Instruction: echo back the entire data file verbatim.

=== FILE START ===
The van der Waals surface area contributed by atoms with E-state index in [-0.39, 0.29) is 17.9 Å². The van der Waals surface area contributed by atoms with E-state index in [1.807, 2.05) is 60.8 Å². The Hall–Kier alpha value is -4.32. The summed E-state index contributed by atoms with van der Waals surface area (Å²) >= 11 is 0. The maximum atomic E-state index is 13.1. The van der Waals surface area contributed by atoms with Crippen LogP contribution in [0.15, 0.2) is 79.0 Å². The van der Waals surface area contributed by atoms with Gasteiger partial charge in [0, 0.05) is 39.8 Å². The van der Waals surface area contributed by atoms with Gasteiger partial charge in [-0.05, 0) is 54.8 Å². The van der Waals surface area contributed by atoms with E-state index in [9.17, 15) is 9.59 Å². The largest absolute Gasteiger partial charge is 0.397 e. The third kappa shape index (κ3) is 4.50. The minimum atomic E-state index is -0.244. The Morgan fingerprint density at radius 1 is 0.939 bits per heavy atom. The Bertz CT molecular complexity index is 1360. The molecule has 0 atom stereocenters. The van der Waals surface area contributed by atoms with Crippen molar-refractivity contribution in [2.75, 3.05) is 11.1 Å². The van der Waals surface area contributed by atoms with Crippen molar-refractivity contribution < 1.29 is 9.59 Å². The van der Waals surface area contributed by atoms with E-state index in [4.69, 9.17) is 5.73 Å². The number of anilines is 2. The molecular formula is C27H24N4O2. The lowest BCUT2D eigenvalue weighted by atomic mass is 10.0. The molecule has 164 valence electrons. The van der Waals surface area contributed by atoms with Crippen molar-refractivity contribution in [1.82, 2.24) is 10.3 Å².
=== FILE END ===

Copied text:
The van der Waals surface area contributed by atoms with E-state index in [-0.39, 0.29) is 17.9 Å². The van der Waals surface area contributed by atoms with E-state index in [1.807, 2.05) is 60.8 Å². The Hall–Kier alpha value is -4.32. The summed E-state index contributed by atoms with van der Waals surface area (Å²) >= 11 is 0. The maximum atomic E-state index is 13.1. The van der Waals surface area contributed by atoms with Crippen LogP contribution in [0.15, 0.2) is 79.0 Å². The van der Waals surface area contributed by atoms with Gasteiger partial charge in [0, 0.05) is 39.8 Å². The van der Waals surface area contributed by atoms with Gasteiger partial charge in [-0.05, 0) is 54.8 Å². The van der Waals surface area contributed by atoms with E-state index in [9.17, 15) is 9.59 Å². The largest absolute Gasteiger partial charge is 0.397 e. The third kappa shape index (κ3) is 4.50. The minimum atomic E-state index is -0.244. The Morgan fingerprint density at radius 1 is 0.939 bits per heavy atom. The Bertz CT molecular complexity index is 1360. The molecule has 0 atom stereocenters. The van der Waals surface area contributed by atoms with Crippen molar-refractivity contribution in [2.75, 3.05) is 11.1 Å². The van der Waals surface area contributed by atoms with Crippen molar-refractivity contribution < 1.29 is 9.59 Å². The van der Waals surface area contributed by atoms with E-state index in [4.69, 9.17) is 5.73 Å². The number of anilines is 2. The molecular formula is C27H24N4O2. The lowest BCUT2D eigenvalue weighted by atomic mass is 10.0. The molecule has 164 valence electrons. The van der Waals surface area contributed by atoms with Crippen molar-refractivity contribution in [1.82, 2.24) is 10.3 Å².